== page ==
Charity Q&As

From time to time, we're joined by experts who work for charities for a Q&A session to answer your questions about their work - from how effective child sponsorship is and where the money goes, to what role genetics play in breast cancer. 

 

Fostering with Barnardo's

"Barnardo's supports concurrent planning and placement. It is clearly better for babies and very young children to be placed with adults who are willing to foster a child but, if necessary, are also able to commit to adopting the child should the court decide the child should not be returned to its birth parents." Anne Marie Carrie, May 2012

Barnardo's chief executive Anne Marie Carrie has had many years of experience working with children. Barnado's works with more than 100,000 children, young people and families.  

 

Child sponsorship with Plan UK

"The last thing we want to create is a dependence on Plan - that's why we aim only to work with a community for between 10 and 15 years. During that time we aim for the community to build the skills and foundations so they can determine their own future." Julian Jack, January 2012

Julian Jack of Plan UK, which pioneered child sponsorship almost 75 years ago, joined us for a sponsored webchat about how Plan UK picks the children it sponsors, how effective sponsorship is, and what the money is actually spent on.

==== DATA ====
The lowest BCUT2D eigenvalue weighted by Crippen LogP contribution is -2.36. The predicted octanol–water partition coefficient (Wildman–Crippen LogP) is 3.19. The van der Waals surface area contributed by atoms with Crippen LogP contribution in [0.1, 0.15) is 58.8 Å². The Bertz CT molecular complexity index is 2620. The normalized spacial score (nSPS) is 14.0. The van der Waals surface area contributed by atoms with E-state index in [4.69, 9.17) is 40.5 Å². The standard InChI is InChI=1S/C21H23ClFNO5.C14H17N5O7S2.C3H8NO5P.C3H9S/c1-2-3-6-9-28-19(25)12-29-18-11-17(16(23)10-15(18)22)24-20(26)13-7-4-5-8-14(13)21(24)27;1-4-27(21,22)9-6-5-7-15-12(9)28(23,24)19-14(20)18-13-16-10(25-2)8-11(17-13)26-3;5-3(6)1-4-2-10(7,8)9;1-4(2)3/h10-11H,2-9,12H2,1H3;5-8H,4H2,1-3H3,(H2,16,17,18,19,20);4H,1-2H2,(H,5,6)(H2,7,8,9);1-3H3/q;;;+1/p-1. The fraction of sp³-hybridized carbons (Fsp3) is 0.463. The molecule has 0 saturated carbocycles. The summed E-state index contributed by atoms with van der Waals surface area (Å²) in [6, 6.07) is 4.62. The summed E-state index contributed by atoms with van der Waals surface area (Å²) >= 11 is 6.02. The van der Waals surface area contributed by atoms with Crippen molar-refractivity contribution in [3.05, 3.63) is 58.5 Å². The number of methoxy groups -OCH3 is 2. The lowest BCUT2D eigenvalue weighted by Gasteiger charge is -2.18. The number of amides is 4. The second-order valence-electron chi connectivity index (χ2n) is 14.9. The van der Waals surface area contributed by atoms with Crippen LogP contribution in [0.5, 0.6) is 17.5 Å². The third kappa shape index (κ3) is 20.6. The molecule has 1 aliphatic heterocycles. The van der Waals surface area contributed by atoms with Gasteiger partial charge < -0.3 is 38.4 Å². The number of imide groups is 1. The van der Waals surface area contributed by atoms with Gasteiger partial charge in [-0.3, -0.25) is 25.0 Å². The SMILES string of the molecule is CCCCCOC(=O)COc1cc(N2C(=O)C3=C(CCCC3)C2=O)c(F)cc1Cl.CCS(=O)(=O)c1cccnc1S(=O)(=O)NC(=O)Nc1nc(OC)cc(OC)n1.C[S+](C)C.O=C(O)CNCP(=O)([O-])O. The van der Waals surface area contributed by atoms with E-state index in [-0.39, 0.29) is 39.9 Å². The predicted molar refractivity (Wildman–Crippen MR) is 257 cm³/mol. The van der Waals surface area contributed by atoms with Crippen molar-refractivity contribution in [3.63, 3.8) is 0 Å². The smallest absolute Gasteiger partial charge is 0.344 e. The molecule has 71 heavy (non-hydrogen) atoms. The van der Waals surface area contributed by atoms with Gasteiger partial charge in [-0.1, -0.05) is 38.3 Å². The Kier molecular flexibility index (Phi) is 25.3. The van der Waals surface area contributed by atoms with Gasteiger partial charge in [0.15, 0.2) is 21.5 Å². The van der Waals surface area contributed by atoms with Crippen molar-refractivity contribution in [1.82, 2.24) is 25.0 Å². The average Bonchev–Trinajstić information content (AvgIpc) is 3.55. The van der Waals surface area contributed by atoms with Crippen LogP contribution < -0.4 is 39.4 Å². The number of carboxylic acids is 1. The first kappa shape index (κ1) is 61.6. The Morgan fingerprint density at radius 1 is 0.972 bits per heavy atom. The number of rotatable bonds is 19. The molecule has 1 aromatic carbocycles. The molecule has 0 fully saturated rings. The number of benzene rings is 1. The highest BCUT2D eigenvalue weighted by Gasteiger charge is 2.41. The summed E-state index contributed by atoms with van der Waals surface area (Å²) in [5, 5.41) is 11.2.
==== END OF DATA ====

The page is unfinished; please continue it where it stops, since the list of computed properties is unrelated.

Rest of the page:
Breast cancer with Breakthrough Breast Cancer and Breast Cancer Care

"Many women are worried that they will be unable to pick up changes in their breasts, but no one knows your body as well as you do and you really are the best person to notice anything that is different for you." Breast Cancer Care nursing team, October 2010

As part of Mumsnet's The C Word campaign, we were joined in October 2010 by teams from Breakthrough Breast Cancer and Breast Cancer Care to discuss awareness of breast cancer, as well as risk factors, genetics, treatment and aftercare.

 

Ovarian cancer with Ovarian Cancer Action

"Unfortunately, it is not uncommon for us to hear of younger women who have been misdiagnosed because their GP believed they were too young to develop ovarian cancer. Around 80% of those diagnosed with ovarian cancer are over the age of 50. For this reason, some GPs may not consider including ovarian cancer in their investigations. " Dr Sarah Blacklidge, October 2010

We were joined by experts from the UK's leading ovarian cancer charity for a webchat about the disease as part of The C Word campaign. Its team answered your questions on the warning signs of ovarian cancer, risk factors and treatment, and more. 

 

Cervical cancer with Jo's Cervical Cancer Trust

"We should certainly be vaccinating both boys and girls against HPV, but it's a question of money and value for money, I'm afraid. Women are the ones who get cervical cancer." Dr Anne Szarewski, October 2010

Jo's Cervical Cancer Trust experts joined us for a webchat to raise awareness about cervical cancer and answer your questions on the disease, including its connection to HPV, vaccination, cervical abnormalities and more. 

 

Last updated: 24-May-2012 at 4:10 PM